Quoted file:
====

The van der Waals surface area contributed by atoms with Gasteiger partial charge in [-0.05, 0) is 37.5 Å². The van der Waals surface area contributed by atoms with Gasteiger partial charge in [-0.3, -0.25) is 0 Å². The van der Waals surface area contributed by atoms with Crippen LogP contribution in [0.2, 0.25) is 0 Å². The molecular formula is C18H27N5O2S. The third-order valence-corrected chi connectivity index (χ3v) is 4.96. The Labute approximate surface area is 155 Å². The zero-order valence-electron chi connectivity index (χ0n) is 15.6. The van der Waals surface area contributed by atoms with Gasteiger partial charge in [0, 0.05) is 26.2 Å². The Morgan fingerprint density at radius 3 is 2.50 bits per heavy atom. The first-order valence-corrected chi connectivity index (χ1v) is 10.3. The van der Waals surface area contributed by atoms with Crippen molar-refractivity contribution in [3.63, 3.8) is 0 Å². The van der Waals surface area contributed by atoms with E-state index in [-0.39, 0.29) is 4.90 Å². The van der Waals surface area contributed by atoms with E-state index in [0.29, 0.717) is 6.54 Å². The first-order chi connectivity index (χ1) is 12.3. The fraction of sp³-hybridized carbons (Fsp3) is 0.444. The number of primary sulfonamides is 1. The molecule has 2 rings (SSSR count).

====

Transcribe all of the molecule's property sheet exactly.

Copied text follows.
The van der Waals surface area contributed by atoms with Gasteiger partial charge in [-0.05, 0) is 37.5 Å². The van der Waals surface area contributed by atoms with Gasteiger partial charge in [-0.3, -0.25) is 0 Å². The van der Waals surface area contributed by atoms with Crippen LogP contribution in [0.2, 0.25) is 0 Å². The molecular formula is C18H27N5O2S. The third-order valence-corrected chi connectivity index (χ3v) is 4.96. The Labute approximate surface area is 155 Å². The zero-order valence-electron chi connectivity index (χ0n) is 15.6. The van der Waals surface area contributed by atoms with Gasteiger partial charge in [0, 0.05) is 26.2 Å². The Morgan fingerprint density at radius 3 is 2.50 bits per heavy atom. The first-order valence-corrected chi connectivity index (χ1v) is 10.3. The van der Waals surface area contributed by atoms with Crippen molar-refractivity contribution in [3.63, 3.8) is 0 Å². The van der Waals surface area contributed by atoms with E-state index in [-0.39, 0.29) is 4.90 Å². The van der Waals surface area contributed by atoms with E-state index in [0.29, 0.717) is 6.54 Å². The first-order chi connectivity index (χ1) is 12.3. The fraction of sp³-hybridized carbons (Fsp3) is 0.444. The number of primary sulfonamides is 1. The molecule has 2 rings (SSSR count).